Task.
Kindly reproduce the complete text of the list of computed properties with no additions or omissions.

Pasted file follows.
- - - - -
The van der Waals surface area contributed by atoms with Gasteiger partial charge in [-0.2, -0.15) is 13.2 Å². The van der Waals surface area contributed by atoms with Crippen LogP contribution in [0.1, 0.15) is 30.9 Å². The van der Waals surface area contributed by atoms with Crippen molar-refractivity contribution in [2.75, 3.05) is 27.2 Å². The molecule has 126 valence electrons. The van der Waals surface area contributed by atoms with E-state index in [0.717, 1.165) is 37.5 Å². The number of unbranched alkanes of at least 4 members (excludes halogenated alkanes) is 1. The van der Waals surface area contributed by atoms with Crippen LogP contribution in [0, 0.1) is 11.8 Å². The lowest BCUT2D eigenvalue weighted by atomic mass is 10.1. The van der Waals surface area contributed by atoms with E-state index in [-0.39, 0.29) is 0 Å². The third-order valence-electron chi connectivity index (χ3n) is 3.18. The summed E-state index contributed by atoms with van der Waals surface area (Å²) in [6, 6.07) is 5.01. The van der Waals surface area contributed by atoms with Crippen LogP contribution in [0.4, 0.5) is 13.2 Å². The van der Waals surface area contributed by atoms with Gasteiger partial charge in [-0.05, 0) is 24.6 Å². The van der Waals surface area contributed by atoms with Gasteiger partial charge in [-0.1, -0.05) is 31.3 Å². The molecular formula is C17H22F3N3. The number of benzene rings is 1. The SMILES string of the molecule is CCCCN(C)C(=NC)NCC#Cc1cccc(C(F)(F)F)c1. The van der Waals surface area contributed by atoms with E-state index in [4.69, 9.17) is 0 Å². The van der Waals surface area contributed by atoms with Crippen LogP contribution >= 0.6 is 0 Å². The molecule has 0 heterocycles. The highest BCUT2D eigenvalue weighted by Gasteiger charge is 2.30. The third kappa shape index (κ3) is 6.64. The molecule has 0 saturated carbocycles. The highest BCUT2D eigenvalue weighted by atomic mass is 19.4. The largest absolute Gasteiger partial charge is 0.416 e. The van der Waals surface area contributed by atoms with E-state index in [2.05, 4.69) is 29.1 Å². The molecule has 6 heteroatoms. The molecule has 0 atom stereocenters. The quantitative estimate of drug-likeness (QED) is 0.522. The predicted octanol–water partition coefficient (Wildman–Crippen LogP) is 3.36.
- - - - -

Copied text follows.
The van der Waals surface area contributed by atoms with Gasteiger partial charge in [-0.2, -0.15) is 13.2 Å². The van der Waals surface area contributed by atoms with Crippen LogP contribution in [0.1, 0.15) is 30.9 Å². The van der Waals surface area contributed by atoms with Crippen molar-refractivity contribution in [2.75, 3.05) is 27.2 Å². The molecule has 126 valence electrons. The van der Waals surface area contributed by atoms with E-state index in [0.717, 1.165) is 37.5 Å². The number of unbranched alkanes of at least 4 members (excludes halogenated alkanes) is 1. The van der Waals surface area contributed by atoms with Crippen LogP contribution in [0, 0.1) is 11.8 Å². The lowest BCUT2D eigenvalue weighted by atomic mass is 10.1. The van der Waals surface area contributed by atoms with E-state index in [-0.39, 0.29) is 0 Å². The third-order valence-electron chi connectivity index (χ3n) is 3.18. The summed E-state index contributed by atoms with van der Waals surface area (Å²) in [6, 6.07) is 5.01. The van der Waals surface area contributed by atoms with Crippen LogP contribution in [0.4, 0.5) is 13.2 Å². The van der Waals surface area contributed by atoms with Gasteiger partial charge in [-0.05, 0) is 24.6 Å². The van der Waals surface area contributed by atoms with Gasteiger partial charge in [-0.1, -0.05) is 31.3 Å². The molecular formula is C17H22F3N3. The number of benzene rings is 1. The SMILES string of the molecule is CCCCN(C)C(=NC)NCC#Cc1cccc(C(F)(F)F)c1. The van der Waals surface area contributed by atoms with E-state index in [4.69, 9.17) is 0 Å². The van der Waals surface area contributed by atoms with Crippen LogP contribution >= 0.6 is 0 Å². The molecule has 0 heterocycles. The highest BCUT2D eigenvalue weighted by Gasteiger charge is 2.30. The third kappa shape index (κ3) is 6.64. The molecule has 0 saturated carbocycles. The highest BCUT2D eigenvalue weighted by atomic mass is 19.4. The largest absolute Gasteiger partial charge is 0.416 e. The van der Waals surface area contributed by atoms with E-state index in [2.05, 4.69) is 29.1 Å². The molecule has 6 heteroatoms. The molecule has 0 atom stereocenters. The quantitative estimate of drug-likeness (QED) is 0.522. The predicted octanol–water partition coefficient (Wildman–Crippen LogP) is 3.36.